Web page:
Soon, the great demand for gasoline—which was destined to grow
and grow—required both the discovery of new crude oil fields
around the world and improved methods for refining the petroleum
mined from these new sources. Efforts were made to increase
the yield of gasoline—at that time, about 15 percent—from petroleum.
The Burton method was the first such method.
At the time that the cracking process was developed, Burton was
the general superintendent of the Whiting refinery, owned by Standard
Oil of Indiana. The Burton process was developed in collaboration
with Robert E. Humphreys and F. M. Rogers. This three-person
research group began work knowing that heating petroleum
fractions that contained hydrocarbons more complex than those
present in gasoline—a process called “coking”—produced kerosene,
coke (a form of carbon), and a small amount of gasoline. The
process needed to be improved substantially, however, before it
could be used commercially.
Initially, Burton and his coworkers used the “heavy fuel” fraction
of petroleum (the 66 percent of petroleum that boils at a temperature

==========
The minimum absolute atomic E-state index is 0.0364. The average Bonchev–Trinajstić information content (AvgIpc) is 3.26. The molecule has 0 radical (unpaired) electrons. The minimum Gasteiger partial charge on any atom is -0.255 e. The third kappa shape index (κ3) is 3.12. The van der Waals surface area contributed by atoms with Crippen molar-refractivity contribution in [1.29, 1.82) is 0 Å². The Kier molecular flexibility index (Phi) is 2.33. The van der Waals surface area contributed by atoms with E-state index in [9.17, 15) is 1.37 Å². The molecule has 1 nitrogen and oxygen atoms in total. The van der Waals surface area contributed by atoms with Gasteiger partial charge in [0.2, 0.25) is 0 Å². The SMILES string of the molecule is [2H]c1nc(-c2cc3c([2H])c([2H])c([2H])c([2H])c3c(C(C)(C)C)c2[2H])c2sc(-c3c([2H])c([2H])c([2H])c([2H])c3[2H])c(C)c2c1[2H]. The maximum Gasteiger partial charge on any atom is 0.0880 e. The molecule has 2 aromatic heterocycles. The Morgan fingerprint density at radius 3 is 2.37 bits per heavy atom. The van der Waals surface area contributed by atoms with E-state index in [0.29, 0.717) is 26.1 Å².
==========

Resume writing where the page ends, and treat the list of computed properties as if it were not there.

higher than the boiling temperature of kerosene). Soon, they
found that it was better to use only the part of the material that contained
its smaller hydrocarbons (those containing fewer carbon atoms),
all of which were still much larger than those present in gasoline.
The cracking procedure attempted first involved passing the
starting material through a hot tube. This hot-tube treatment vaporized
the material and broke down 20 to 30 percent of the larger hydrocarbons
into the hydrocarbons found in gasoline. Various tarry
products were also produced, however, that reduced the quality of
the gasoline that was obtained in this way.
Next, the investigators attempted to work at a higher temperature
by bubbling the starting material through molten lead. More
gasoline was made in this way, but it was so contaminated with
gummy material that it could not be used. Continued investigation
showed, however, that moderate temperatures (between those used
in the hot-tube experiments and that of molten lead) produced the
best yield of useful gasoline.
The Burton group then had the idea of using high pressure to
“keep starting materials still.” Although the theoretical basis for the
use of high pressure was later shown to be incorrect, the new
method worked quite well. In 1913, the Burton method was patented